Written by Jeff Mackey
Like many of you, we were appalled by photos that have surfaced showing a visibly terrified monkey crudely strapped into a
restraint device in which he was reportedly launched into space by the Iranian Space
Agency (ISA). Back in 2011, our friends at PETA U.K. urged agency head Dr. Hamid Fazeli to ground the misguided mission, pointing out that
nonhuman primates are no longer sent into space by the American or European
It appears that Iran is repeating the wasteful and cruel
mistakes that marked the darkest days of the space race. Monkeys are smart and
sensitive animals who not only are traumatized by the violence and noise of a
launch and landing but also suffer when caged in a laboratory before and after
a flight—if they survive.
the use of primates in space radiation experiments in the early 1990s, following
protests by PETA.
In 2010, NASA's plans to restart the program were canceled after PETA and others voiced strong ethical and scientific objections to the
Similarly, the European Space Agency (ESA) has a very active
space exploration program and has publicly stated that it "declines any interest in monkey research and does not consider
any need or use for such results." The ESA instead employs modern
technology such as state-of-the-art simulators to assess health risks for
Whether it happens in Iran or Ireland, in an underground
laboratory or in outer space, cruelly exploiting animals for specious science is indefensible. We've reached out to the ISA once again to ask it to stop shooting
monkeys into space. Learn how you can help stop experimentation on all animals.
Written by Michelle Kretzer
Animal advocates, it's time to break out
the bubbly. After pressure from PETA and tens of thousands of our members and
supporters, NBC has pulled
the plug on its cruel show, Animal
Practice. Here's the celebration in progress at PETA's Bob Barker Building in L.A.:
The only thing funny about this "sitcom"
was its laughable ratings. By not tuning in, viewers told NBC that they weren't
interested in watching animals dressed up and made to perform cheap tricks—animals
who had been torn away from their mothers as babies and subjected to cruel training methods and unnatural living conditions.
Even before the first episode aired,
PETA showed NBC that if the network wanted to broadcast cruelty, it was going
to have a rocky road ahead of it. We wrote to NBC and the show's producers and explained
how wild animals suffer in the entertainment industry. We kept the heat on by
asking advertisers to pull their support, organizing demonstrations, sending an urgent action alert to our members and supporters, and enlisting
primate experts to speak out about how the portrayal of monkeys as "pets" leads irresponsible people to acquire them on a whim. And it worked.
NBC will air the three remaining
episodes of Animal Practice that have
already been filmed. Then viewers can rest assured that cruelty to animals won't
be part of the Wednesday night TV lineup.
a baby monkey fell off an electric pole high above a
highway in Sangli, India, and plummeted to the road below, she was knocked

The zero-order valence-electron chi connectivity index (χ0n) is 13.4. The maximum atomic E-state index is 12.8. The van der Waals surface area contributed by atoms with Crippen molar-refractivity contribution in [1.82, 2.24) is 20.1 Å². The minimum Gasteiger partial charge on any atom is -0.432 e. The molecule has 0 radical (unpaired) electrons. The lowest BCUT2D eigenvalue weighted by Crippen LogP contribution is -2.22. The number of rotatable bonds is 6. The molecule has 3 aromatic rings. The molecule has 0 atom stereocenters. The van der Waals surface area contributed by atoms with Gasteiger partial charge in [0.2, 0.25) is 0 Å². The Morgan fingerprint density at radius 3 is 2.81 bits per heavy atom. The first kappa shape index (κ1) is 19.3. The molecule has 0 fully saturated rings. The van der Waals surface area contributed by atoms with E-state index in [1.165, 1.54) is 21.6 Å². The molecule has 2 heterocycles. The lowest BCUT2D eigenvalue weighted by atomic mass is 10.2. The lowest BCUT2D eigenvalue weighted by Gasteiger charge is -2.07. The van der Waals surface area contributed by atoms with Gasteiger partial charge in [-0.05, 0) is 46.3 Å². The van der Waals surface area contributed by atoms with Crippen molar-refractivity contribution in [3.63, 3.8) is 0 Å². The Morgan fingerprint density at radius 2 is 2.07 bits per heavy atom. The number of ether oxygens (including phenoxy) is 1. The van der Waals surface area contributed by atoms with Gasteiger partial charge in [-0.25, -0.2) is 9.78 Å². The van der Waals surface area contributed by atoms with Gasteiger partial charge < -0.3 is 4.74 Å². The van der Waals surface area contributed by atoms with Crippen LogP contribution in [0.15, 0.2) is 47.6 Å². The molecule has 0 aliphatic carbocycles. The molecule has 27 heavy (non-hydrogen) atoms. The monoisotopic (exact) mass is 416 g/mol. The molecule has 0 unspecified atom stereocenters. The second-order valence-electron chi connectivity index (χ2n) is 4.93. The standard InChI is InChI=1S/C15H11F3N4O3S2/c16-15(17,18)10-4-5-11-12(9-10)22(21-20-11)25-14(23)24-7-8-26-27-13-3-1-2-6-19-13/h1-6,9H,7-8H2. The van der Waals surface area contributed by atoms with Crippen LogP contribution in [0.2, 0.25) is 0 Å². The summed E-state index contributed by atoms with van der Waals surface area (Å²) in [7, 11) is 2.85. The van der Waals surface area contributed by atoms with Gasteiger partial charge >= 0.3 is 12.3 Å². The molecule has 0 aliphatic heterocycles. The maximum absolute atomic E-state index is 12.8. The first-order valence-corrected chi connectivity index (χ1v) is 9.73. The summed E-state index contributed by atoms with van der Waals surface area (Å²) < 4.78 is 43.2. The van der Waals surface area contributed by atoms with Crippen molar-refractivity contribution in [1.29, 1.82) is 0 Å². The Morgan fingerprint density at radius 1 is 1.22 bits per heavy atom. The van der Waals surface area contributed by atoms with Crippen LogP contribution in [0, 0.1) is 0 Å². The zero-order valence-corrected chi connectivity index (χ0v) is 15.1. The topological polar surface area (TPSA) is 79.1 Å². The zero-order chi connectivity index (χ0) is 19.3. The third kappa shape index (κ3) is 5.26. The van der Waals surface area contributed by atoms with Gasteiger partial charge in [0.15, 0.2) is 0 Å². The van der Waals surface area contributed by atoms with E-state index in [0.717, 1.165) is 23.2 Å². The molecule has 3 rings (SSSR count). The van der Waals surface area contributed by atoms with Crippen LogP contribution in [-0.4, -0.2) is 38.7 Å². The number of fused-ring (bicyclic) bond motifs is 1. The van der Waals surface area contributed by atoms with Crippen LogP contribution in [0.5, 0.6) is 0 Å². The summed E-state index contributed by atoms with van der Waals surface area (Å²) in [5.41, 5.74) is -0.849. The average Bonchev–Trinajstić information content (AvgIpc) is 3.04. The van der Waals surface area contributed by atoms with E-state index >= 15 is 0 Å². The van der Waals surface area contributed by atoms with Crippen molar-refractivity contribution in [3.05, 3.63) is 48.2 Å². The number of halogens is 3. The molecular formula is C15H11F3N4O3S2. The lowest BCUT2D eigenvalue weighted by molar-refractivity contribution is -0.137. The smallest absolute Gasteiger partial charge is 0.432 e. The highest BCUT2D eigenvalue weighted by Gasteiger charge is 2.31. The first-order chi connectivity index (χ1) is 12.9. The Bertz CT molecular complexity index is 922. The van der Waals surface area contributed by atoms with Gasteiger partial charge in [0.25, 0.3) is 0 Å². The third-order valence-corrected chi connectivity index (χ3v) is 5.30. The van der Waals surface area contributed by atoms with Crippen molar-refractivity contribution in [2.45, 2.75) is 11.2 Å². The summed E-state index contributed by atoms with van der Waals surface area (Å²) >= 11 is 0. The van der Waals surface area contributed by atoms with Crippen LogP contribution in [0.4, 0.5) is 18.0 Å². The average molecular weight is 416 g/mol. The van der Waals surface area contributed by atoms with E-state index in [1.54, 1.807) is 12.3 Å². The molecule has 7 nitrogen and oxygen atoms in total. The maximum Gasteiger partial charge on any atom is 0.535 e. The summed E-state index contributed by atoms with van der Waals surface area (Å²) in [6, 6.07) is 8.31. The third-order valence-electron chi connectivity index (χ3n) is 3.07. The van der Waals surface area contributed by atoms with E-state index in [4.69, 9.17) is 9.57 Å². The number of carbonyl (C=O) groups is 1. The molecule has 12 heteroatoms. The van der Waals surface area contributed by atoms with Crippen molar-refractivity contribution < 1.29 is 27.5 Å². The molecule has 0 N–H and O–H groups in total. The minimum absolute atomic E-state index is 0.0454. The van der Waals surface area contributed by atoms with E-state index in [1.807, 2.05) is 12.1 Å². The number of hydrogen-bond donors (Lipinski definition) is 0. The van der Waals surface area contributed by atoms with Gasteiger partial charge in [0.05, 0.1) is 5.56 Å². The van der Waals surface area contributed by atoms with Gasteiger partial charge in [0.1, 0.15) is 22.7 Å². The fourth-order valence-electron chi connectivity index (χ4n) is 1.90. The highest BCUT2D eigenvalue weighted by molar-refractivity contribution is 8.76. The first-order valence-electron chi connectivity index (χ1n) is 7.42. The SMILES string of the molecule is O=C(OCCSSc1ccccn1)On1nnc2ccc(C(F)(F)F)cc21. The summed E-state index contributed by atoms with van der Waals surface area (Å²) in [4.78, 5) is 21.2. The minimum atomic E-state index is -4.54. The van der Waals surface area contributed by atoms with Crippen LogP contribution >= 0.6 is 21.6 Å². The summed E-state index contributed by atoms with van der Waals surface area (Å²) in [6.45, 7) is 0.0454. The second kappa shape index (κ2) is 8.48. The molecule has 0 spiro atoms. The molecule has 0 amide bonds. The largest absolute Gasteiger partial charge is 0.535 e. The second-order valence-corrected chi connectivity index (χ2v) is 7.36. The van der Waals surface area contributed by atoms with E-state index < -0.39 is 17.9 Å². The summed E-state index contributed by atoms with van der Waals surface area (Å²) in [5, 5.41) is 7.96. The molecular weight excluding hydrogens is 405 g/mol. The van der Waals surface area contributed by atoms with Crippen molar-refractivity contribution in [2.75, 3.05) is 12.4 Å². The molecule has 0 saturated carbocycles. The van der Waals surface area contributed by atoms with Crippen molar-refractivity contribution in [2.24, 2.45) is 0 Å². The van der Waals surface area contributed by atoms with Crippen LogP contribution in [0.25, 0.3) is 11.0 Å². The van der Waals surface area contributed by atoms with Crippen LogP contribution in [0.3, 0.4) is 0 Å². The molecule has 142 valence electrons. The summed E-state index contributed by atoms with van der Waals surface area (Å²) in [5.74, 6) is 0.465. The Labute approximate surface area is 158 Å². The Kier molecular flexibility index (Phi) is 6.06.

unconscious and one eye was left swollen and bloody. Someone saw the monkey
fall and alerted officials. Knowing the superb rehabilitation work that PETA's
friends at Animal Rahat
("rahat" means "relief" in Hindi)
do, forest officials asked them to go to the scene immediately.
the injured animal to its rehabilitation facility, where workers gently flushed
her eyes and gave her antibiotic eyedrops for a few days. It was delicate work
helping the monkey to heal while handling her as little as possible so as not
to cause her stress, which
can lead monkeys to mutilate themselves.
week later, with her health improving, it was safe to give the tiny monkey the
freedom and space that she craved, so she was taken to the Katraj wildlife rescue
center, where she could enjoy a forest-like setting while continuing to heal.
monkey relished her freedom and continued to improve while she built a trusting
relationship with her caretakers. But life in captivity is not what nature
intended for monkeys, and after two months there, her rescue team bid her a
tearful goodbye and released her back into the forest. Animal Rahat workers still
visit the forest from time to time to see if they can spot her and even managed
to get one last picture of the now fully recovered monkey doing what monkeys do
When we told you that Air France was planning to ship 60
monkeys to the notorious Shin
Nippon Biomedical Laboratories
(SNBL) this week, you came through with tens of thousands of e-mails, Facebook
posts, tweets, and phone calls—and thanks to your quick action, Air France has now confirmed that the
shipment has been canceled!
Immediately upon learning that the monkeys were to be
shipped from a Bioculture-owned
monkey farm on the African island of Mauritius to Paris and then on to Chicago,
where they'd be loaded onto a truck bound for a facility operated by SNBL, PETA
got in touch with key executives at Air France urging them to cancel the
But with so little time to persuade Air
France to do the right thing, PETA swiftly appealed to members and supporters
to make sure that the airline got the message. And did it ever—so many of you
contacted Air France that the company stopped accepting public comments on two
of its high-profile Facebook pages and shut down its corporate phone lines!
While Air France's decision to cancel this shipment is great
news, PETA is now encouraging the French flag carrier to join the majority of
leading airlines in putting formal policies in place prohibiting all future
shipments of primates to laboratories.
Please join PETA in urging the airline industry to stop
transporting primates destined for cruel experiment.
dreadful experiment that sounds like a cross between Frankenstein and Rise of the Planet of the Apes, stem cells from multiple embryos
were fused to create so-called "chimera" monkeys containing genetic
material from all the embryos used. Vivisectors at the Oregon National Primate Research Center (ONPRC) cut into dozens of female rhesus monkeys to impregnate them, allowed
their fetuses to develop, and then cut them open to kill the unborn monkeys and
dissect them. Only two of the female monkeys were allowed to carry the babies to
full term and give birth. Like their mothers, these babies now will serve a life sentence at this monkey
prison, where two PETA undercover investigations have exposed the horrific
abuse of primates.
ONPRC is touting the births of the three genetically
manipulated rhesus monkeys, but one has to wonder what the primates used in
these experiments have been forced to endure in a facility with a long history
of abuse. During a 2007 undercover investigation at ONPRC, PETA documented
monkeys in constant fear and so traumatized by
miserable laboratory conditions, including confinement to small, barren cages,
that they paced ceaselessly and pulled out their own hair. And that's not even
including the horrors
intentionally inflicted on the animals during the experiments themselves.
In 2008, PETA obtained internal documents from ONPRC
detailing further abuse and neglect, including that experimenters had accidentally